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      Remembering Pearl Harbor

      It was on this day 70 years ago, Japan launched a premeditated attack on America at Pearl Harbor, and we are still feeling the effects of it today.

      The bombing of Pearl Harbor was ultimately what brought us into the war, what some feel was the greatest war America ever fought.

      Much like 9/11, that attack caught America by surprise.

      "We were winding down the war from World War I, downsizing, and they basically caught us off guard. there were over 2,300 casualties, including over 1,000 wounded and 12 ships were sunk," said Jack Barnes of America Supports You Texas.

      Two of those ships were the U.S.S. Utah and the U.S.S. Arizona.

      The casualty count from those two ships alone accounted for more than half of those who died that day, and no one knew that better than Panhandle Pearl Harbor Survivor Garland Eslick, who gave us this interview two years ago before he passed away.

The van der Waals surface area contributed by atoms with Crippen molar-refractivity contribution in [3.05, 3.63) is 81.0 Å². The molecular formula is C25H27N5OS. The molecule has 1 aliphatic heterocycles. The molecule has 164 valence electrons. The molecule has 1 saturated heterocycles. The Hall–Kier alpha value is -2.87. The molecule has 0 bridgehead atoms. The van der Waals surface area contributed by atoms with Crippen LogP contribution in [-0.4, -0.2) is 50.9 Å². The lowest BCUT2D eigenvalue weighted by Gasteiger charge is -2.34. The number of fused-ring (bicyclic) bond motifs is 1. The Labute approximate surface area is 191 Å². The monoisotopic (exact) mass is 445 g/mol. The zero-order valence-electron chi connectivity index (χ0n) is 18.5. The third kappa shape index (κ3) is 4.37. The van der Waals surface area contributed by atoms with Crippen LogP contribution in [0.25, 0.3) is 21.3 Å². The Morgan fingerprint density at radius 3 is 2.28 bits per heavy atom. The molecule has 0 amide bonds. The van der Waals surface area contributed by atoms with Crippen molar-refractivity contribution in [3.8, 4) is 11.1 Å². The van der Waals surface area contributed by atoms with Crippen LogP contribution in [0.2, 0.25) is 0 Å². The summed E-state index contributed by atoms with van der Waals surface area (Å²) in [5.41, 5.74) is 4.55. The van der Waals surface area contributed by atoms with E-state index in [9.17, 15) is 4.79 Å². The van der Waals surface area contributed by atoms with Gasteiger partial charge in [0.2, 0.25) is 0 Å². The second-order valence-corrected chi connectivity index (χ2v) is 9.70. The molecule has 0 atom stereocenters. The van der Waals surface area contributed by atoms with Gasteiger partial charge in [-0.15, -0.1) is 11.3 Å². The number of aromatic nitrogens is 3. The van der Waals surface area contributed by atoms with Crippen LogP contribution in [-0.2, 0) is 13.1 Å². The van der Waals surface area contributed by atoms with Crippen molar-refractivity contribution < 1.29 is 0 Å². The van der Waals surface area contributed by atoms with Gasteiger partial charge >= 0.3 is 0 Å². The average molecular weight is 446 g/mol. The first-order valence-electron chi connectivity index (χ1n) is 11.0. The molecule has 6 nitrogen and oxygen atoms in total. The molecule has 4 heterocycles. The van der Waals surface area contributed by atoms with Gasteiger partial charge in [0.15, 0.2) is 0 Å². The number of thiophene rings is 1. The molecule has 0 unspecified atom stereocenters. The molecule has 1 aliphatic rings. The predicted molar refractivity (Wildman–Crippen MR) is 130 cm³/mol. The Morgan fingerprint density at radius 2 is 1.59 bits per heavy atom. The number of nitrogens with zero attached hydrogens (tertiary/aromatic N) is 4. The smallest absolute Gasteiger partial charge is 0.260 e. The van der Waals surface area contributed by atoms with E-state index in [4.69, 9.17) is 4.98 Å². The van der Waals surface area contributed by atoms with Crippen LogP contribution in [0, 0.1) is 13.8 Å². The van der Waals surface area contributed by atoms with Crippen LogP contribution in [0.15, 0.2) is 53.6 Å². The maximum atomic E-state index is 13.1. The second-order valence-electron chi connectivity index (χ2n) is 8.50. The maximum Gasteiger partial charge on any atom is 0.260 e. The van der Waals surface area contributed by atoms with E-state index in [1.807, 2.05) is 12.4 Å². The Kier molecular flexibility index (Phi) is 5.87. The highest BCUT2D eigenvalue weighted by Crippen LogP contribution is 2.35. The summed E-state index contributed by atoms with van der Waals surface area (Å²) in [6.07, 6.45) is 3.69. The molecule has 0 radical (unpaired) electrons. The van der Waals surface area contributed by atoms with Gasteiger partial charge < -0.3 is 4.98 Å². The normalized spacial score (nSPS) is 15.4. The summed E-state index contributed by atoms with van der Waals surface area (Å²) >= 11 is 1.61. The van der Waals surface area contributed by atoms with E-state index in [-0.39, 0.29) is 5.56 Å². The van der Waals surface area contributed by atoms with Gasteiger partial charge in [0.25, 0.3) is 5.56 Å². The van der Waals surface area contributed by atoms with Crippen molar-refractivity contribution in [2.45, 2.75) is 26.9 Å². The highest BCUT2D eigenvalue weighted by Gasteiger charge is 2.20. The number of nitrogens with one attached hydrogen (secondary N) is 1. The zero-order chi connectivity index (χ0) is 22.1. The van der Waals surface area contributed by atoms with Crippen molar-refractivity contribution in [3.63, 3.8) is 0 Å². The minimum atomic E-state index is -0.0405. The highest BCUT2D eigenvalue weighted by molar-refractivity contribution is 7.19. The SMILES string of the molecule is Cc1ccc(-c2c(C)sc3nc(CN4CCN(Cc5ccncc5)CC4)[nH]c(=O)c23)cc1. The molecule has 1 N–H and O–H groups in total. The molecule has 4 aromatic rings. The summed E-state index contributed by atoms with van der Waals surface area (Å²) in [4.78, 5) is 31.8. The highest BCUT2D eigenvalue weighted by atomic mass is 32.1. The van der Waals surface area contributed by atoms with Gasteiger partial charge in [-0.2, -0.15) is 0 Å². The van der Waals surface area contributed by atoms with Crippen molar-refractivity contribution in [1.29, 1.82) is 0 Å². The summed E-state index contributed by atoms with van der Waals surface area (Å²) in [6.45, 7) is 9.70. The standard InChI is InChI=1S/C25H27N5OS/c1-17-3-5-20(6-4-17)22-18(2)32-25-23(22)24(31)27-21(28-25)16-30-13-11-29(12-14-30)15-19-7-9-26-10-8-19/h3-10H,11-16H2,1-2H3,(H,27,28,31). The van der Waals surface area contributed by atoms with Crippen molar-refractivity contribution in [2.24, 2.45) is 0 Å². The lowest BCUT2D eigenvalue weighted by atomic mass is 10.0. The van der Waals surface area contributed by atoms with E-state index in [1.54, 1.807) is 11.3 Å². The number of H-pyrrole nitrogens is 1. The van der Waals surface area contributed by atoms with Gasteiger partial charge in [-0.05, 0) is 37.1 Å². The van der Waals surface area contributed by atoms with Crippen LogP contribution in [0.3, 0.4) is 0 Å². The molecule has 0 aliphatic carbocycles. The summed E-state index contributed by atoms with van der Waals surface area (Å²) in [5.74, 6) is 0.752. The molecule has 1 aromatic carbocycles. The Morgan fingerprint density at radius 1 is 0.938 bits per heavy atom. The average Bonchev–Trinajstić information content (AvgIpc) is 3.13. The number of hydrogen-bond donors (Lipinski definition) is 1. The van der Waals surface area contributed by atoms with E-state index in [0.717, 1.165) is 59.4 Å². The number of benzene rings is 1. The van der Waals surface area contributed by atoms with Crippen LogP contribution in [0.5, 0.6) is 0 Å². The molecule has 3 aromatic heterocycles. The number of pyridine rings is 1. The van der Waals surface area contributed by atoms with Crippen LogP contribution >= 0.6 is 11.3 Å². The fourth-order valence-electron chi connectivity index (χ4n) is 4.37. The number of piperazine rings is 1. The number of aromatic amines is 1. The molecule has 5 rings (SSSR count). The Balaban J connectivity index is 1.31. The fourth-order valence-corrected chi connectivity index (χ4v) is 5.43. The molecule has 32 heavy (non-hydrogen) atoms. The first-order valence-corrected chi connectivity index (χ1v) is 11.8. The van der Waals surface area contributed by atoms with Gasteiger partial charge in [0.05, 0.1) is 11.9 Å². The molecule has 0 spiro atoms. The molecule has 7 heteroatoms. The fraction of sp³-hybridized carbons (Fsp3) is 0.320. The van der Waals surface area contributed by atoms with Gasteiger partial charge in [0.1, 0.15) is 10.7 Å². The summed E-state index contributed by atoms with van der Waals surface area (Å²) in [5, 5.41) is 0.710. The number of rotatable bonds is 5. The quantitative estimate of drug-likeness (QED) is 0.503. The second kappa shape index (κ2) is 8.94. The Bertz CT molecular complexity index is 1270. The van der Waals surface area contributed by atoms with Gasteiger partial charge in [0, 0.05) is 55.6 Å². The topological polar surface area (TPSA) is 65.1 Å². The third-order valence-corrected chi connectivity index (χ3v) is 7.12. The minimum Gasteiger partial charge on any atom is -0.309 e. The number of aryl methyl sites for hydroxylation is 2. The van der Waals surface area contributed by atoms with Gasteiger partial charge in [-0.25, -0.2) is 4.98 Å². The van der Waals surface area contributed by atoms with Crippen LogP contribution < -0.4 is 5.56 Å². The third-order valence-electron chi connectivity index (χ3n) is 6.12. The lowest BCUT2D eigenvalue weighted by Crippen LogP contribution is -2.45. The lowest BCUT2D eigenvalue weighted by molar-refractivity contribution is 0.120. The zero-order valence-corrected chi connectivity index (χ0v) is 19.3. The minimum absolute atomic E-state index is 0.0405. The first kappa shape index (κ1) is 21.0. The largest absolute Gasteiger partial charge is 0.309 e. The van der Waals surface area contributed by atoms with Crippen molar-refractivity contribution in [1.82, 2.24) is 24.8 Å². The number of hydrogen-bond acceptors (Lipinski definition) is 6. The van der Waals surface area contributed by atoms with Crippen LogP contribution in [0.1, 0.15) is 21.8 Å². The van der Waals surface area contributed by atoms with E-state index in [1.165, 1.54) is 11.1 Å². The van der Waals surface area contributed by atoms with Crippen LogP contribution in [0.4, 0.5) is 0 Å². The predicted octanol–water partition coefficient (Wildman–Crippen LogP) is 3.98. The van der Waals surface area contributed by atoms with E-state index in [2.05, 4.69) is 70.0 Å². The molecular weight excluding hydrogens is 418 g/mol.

"I'd never seen such a sigh in my life. All the ships were sunk and fire hadn't been put out on the water and Arizona was still burning inside I imagine."

      It was because of those events that America got into World War II.

      It was fought by what was considered "The Greatest Generation" and Eslick always said what happened that historic day should be in our thoughts always.

      "Remember Pearl Harbor and just remember Pearl Harbor, it could happen again, so don't forget."

      That event alone changed America and Barnes says we should use this day to reflect.

      "Today is just a day to pause and reflect on the freedom that we enjoy as a result of World War II and that greatest generation, because out military defends the freedom and the liberties that we enjoy."

      Barnes went on to say that much like Memorial Day and Veterans Day we shouldn't just celebrate Pearl Harbor day once a year, we should remember each of these days, every day.